Constitutional Ambiguities Open Time Warp to Days When Colleges Dueled

    Last night’s council meeting began with a healthy dose of
    social awareness but later gave way to an hour-long debate about the
    appropriateness of using A.S. Council funds for college-specific matters.

    A presentation by members from the Student Affirmative
    Action Committee alleged that UC management is not negotiating fairly with
    representatives from the American Federation of State, County, and Municipal
    Employees, which represents more than 20,000 service and patient care workers
    throughout the university system.

    The speakers stressed the long hours and low wages that
    AFSCME service workers endure at UCSD, saying that UC negotiators made student
    observers wait for three hours before ultimately refusing to begin talks with
    AFSCME while students were present.

    After the presentation, the council approved a resolution
    expressing support of the 2007-08 contract campaign.

    Next up was a resolution criticizing the county’s response
    to last month’s wildfires. It was motivated in part by the plight of a family
    of undocumented immigrants that was detained, and later deported, after being
    accused of stealing supplies from the evacuation center at Qualcomm Stadium.

    The resolution advocated the suspension of immigration
    enforcement during crisis relief and the dissemination of emergency information
    in multiple languages.

    The council approved the resolution and was met with rounds
    of applause from the audience.

    Later in the meeting, Earl Warren College Senator Peter Benesch
    took the floor to school the council on UCSD’s impending parking crunch.

    “Over the next five years, there’s going to be a steady
    decrease in the number of parking spots [for undergraduates], but the
    university is growing,” he said. “It’s going to get bad.”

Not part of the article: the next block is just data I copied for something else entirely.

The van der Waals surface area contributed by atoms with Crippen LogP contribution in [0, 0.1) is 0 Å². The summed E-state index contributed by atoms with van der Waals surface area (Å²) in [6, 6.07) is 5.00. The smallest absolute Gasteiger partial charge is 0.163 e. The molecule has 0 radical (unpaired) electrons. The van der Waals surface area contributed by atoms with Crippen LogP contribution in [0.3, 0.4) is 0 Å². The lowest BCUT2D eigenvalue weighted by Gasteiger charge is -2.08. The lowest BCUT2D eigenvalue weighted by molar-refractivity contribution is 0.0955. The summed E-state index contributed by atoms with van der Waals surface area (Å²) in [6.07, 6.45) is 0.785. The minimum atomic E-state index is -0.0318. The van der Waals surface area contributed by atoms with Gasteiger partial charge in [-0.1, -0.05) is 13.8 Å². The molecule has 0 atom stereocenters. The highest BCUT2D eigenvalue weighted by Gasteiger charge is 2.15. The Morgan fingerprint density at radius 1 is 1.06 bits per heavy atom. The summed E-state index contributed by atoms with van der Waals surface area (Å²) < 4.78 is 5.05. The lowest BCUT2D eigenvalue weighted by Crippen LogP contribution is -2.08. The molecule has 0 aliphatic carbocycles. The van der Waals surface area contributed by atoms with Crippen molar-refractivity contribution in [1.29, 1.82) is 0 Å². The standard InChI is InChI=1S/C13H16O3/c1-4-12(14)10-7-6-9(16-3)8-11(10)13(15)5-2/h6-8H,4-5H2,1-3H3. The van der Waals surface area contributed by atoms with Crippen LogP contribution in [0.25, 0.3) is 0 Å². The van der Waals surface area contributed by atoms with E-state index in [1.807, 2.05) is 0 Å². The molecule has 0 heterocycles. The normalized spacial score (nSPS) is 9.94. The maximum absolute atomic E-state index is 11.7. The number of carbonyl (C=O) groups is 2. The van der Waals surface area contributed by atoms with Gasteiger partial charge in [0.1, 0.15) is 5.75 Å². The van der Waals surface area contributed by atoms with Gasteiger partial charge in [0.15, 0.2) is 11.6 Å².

In exploring ways to alleviate the parking problem, the
    council considered increasing bus services, promoting bicycling and carpooling
    and restricting freshman parking.

    The night’s most contentious event, however, originated with
    a $63 funding bill sponsored by Sixth College Senator John Cressey, who
    requested the funds for Sixth College pride buttons.

    Though financially insignificant on its own, the bill came
    to symbolize an unresolved question from last year’s A.S. constitution
    overhaul.

    The bill’s most vocal opponents, A.S. President Marco
    Murillo and Vice President of Student Life Donna Bean, argued that the limited
    budget and council’s campuswide scope essentially deferred funding of
    college-specific matters to individual college councils.

    However, Thurgood Marshall College Senator Kyle Samia
    supported Cressey: “The college experience is irrevocably linked to the
    university experience … I’m really disappointed in some of the officers for
    excising the colleges.”

    The funding measure passed with applause, but Samia observed
    that the cause of the dispute remained unresolved.

    “Bring your soapboxes next week because it’s going to get
    settled,” Samia said.

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